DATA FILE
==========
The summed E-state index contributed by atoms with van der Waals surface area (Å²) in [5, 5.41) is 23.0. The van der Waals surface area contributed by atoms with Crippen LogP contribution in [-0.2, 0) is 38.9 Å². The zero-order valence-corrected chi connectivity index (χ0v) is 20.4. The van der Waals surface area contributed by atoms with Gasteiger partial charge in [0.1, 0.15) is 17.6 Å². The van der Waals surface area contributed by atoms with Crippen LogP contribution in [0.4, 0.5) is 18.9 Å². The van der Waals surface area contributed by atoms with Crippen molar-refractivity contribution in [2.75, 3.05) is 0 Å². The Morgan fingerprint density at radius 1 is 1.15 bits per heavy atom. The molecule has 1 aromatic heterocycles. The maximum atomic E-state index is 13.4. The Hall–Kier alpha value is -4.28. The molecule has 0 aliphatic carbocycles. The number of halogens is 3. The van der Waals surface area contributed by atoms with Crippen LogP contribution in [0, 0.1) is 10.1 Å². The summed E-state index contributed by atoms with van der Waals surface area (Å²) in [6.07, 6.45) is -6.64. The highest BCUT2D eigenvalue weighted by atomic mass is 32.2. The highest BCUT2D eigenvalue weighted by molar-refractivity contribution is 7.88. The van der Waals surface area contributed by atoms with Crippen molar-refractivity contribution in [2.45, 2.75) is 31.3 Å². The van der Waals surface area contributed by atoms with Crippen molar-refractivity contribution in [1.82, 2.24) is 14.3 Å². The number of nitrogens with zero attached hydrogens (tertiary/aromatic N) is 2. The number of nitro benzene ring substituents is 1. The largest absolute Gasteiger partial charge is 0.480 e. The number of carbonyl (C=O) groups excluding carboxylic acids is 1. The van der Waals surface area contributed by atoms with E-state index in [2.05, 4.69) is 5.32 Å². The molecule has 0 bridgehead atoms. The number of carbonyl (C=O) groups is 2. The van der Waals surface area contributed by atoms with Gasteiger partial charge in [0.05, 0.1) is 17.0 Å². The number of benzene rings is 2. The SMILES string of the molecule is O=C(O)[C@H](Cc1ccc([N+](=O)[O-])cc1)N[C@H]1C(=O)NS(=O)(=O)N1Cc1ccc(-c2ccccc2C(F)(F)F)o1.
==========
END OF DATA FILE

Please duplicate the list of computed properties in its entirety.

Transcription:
The summed E-state index contributed by atoms with van der Waals surface area (Å²) in [5, 5.41) is 23.0. The van der Waals surface area contributed by atoms with Crippen LogP contribution in [-0.2, 0) is 38.9 Å². The zero-order valence-corrected chi connectivity index (χ0v) is 20.4. The van der Waals surface area contributed by atoms with Gasteiger partial charge in [0.1, 0.15) is 17.6 Å². The van der Waals surface area contributed by atoms with Crippen LogP contribution in [0.4, 0.5) is 18.9 Å². The van der Waals surface area contributed by atoms with Crippen molar-refractivity contribution in [2.75, 3.05) is 0 Å². The Morgan fingerprint density at radius 1 is 1.15 bits per heavy atom. The molecule has 1 aromatic heterocycles. The maximum atomic E-state index is 13.4. The Hall–Kier alpha value is -4.28. The molecule has 0 aliphatic carbocycles. The number of halogens is 3. The van der Waals surface area contributed by atoms with Crippen LogP contribution in [0, 0.1) is 10.1 Å². The summed E-state index contributed by atoms with van der Waals surface area (Å²) in [6.07, 6.45) is -6.64. The highest BCUT2D eigenvalue weighted by atomic mass is 32.2. The highest BCUT2D eigenvalue weighted by molar-refractivity contribution is 7.88. The van der Waals surface area contributed by atoms with Crippen molar-refractivity contribution in [2.45, 2.75) is 31.3 Å². The van der Waals surface area contributed by atoms with Crippen molar-refractivity contribution in [1.82, 2.24) is 14.3 Å². The number of nitrogens with zero attached hydrogens (tertiary/aromatic N) is 2. The number of nitro benzene ring substituents is 1. The largest absolute Gasteiger partial charge is 0.480 e. The number of carbonyl (C=O) groups excluding carboxylic acids is 1. The van der Waals surface area contributed by atoms with E-state index in [2.05, 4.69) is 5.32 Å². The molecule has 0 bridgehead atoms. The number of carbonyl (C=O) groups is 2. The van der Waals surface area contributed by atoms with Gasteiger partial charge in [0.05, 0.1) is 17.0 Å². The number of benzene rings is 2. The SMILES string of the molecule is O=C(O)[C@H](Cc1ccc([N+](=O)[O-])cc1)N[C@H]1C(=O)NS(=O)(=O)N1Cc1ccc(-c2ccccc2C(F)(F)F)o1.